The Godfather of Soul, James Brown, was once the co-owner of a restaurant called The Gold Platter.
They served burgers, catfish, fried chicken and other soul food delights on gilt plates.
I’m not sure I would’ve been a regular, since I’m not a huge fan of burgers and their ilk.
I also don’t think that kind of grub is conducive to being a sex machine. Too much bloating – you’d never fit into your white catsuit and doing the splits is nigh impossible.
Maybe James Brown should have bought into something lighter, like Japanese food.
This place is coming up to its first birthday. I haven’t sampled their wares before, possibly because they previously functioned as a delivery and pop-up business.
Their small eatery serves mainly as a take-away, with chiller cabinets along one wall, limited seating and, it’s worth noting, no toilets.
(Just don’t drink too much green tea). It’s also quite sparsely decorated, with a mural across one wall that features a surreal cityscape of buildings, birds in hats and robots.
After perusing the menu, you order up at the counter, pay, and the food is brought as it’s ready.
We slurped a huge cardboard tub of miso soup (£2.50), with a misty dashi that, after a stir, revealed flakes of shell pink poached salmon and whole leaves of spinach. Soothing.
I am a gyoza fiend and do prefer the steamed versions. Sadly for me, they only do fried dumplings here, though as far as this genre goes, these were goodies.
Served on a square wooden tray (hooray for a little bit less of that unnecessary plastic), these were bubbly surfaced, stoat beige, crispy along their crimped edges and stuffed with a simple filling of mashed duck (£5 for five) and pork (£5 for five).
These came with an appropriately zingy soy and rice wine vinegar dipping sauce.
The huge helping of mixed hosomaki (£9.75 for 24) featured nori-swaddled bite-sized bullets, each in a precise Military-Tattoo-style crowd formation consisting of eight of the three varieties – salmon, tuna, and cucumber and sesame seed. All had a good ratio of filling to rice and were very uniform.
Our favourite option was probably the dragon roll (£8.50 for eight pieces). Unlike the usual Japanese restaurant theatricality of the dragon’s “head” being made from barbecued eel or a prawn’s discarded bonce, this was a mythical beast without the bells, whistles and fire-breathing.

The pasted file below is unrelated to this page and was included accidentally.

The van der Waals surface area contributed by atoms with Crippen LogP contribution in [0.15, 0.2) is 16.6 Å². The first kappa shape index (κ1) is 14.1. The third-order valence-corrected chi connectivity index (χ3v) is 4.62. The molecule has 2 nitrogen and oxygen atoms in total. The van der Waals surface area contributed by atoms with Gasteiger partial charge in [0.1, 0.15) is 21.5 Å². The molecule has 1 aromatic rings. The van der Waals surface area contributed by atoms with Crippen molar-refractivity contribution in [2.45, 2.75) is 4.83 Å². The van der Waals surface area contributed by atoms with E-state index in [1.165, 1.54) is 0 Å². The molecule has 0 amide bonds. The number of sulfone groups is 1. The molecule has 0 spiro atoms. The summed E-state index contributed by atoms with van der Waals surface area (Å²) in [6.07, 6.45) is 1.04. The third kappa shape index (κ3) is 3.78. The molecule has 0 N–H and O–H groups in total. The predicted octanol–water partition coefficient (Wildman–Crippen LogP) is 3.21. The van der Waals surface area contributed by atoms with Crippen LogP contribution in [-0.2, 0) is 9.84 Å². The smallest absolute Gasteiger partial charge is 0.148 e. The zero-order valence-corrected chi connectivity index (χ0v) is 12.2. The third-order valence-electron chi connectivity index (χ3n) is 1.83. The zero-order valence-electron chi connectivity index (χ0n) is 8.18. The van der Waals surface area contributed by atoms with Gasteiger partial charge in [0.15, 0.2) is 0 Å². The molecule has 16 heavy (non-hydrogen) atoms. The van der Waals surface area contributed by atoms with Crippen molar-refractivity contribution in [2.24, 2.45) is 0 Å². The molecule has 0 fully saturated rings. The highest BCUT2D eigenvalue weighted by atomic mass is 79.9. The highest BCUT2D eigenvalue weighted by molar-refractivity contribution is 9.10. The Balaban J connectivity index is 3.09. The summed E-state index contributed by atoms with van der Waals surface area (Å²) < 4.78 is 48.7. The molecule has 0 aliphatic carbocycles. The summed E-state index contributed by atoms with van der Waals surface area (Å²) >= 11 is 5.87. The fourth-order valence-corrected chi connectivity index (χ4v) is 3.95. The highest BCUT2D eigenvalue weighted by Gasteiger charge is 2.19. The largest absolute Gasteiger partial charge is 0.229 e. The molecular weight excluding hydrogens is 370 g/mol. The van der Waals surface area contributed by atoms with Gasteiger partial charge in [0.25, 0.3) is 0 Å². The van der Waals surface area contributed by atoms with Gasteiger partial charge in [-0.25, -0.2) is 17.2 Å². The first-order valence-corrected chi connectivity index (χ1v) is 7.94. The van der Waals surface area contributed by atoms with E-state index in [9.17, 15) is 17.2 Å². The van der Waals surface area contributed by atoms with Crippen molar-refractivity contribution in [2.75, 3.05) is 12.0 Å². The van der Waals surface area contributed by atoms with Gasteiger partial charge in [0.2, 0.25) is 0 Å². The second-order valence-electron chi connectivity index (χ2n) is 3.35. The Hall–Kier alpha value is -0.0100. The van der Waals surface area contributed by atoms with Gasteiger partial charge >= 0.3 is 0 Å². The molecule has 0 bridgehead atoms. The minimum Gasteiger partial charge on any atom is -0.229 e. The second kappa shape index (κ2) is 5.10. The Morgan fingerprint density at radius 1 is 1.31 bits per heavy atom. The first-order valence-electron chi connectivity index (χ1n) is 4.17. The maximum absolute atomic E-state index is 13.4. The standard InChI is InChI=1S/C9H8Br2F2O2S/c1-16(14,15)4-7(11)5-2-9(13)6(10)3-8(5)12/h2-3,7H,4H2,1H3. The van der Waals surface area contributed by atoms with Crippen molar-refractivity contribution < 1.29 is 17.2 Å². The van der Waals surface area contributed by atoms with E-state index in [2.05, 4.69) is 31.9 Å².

I suppose you need practicality, if most of your food will be stuffed into boxes and eaten out by office workers or students.
Anyway, this simple version had a roof of velvety avocado, with centres of breaded king prawn, cucumber struts and spicy mayo.
I practically gulped down their sashimi (£8.25 for six pieces) whole, as if I was one of the crazed seagulls that congregate round the Nicolson Square wheelie bins.
Alongside a ginger thatch of spiralised carrot, there were two vibrant and tongue-sized pieces of rose-coloured salmon, a couple of tuna and another pair that were billed as “coriander seared tuna”, though we couldn’t taste the herb.
You could also try the sesame-seed speckled chicken katsu rolls (£5.50 for eight) containing breaded poultry, red pepper and mayo. Or there’s teriyaki tofu (£5.25 for eight), with a sweet tang from the sauce, the red pepper sticks and cucumber. Not bad, though the fish wins.
For more sugary-ness (and loos) we repaired along to number 104, where you’ll find Kilimanjaro Coffee, who were serving joe (£2.70 for a flat white) from Edinburgh roastery Williams & Johnson.
We also ordered a big slice of dense and fruity carrot cake (£3.50) with clotted cream cheese icing that was studded with sunflower seeds and orange segments, plus a slice of the best and most biscuity chocolate tiffin (£2.60) in town.
And that gave us renewed energy. We could’ve done the James Brown style splits if we’d wanted to, and had been wearing appropriately reinforced trousers. I very much recommend this combination. Get up (get on up) to Nicolson Street.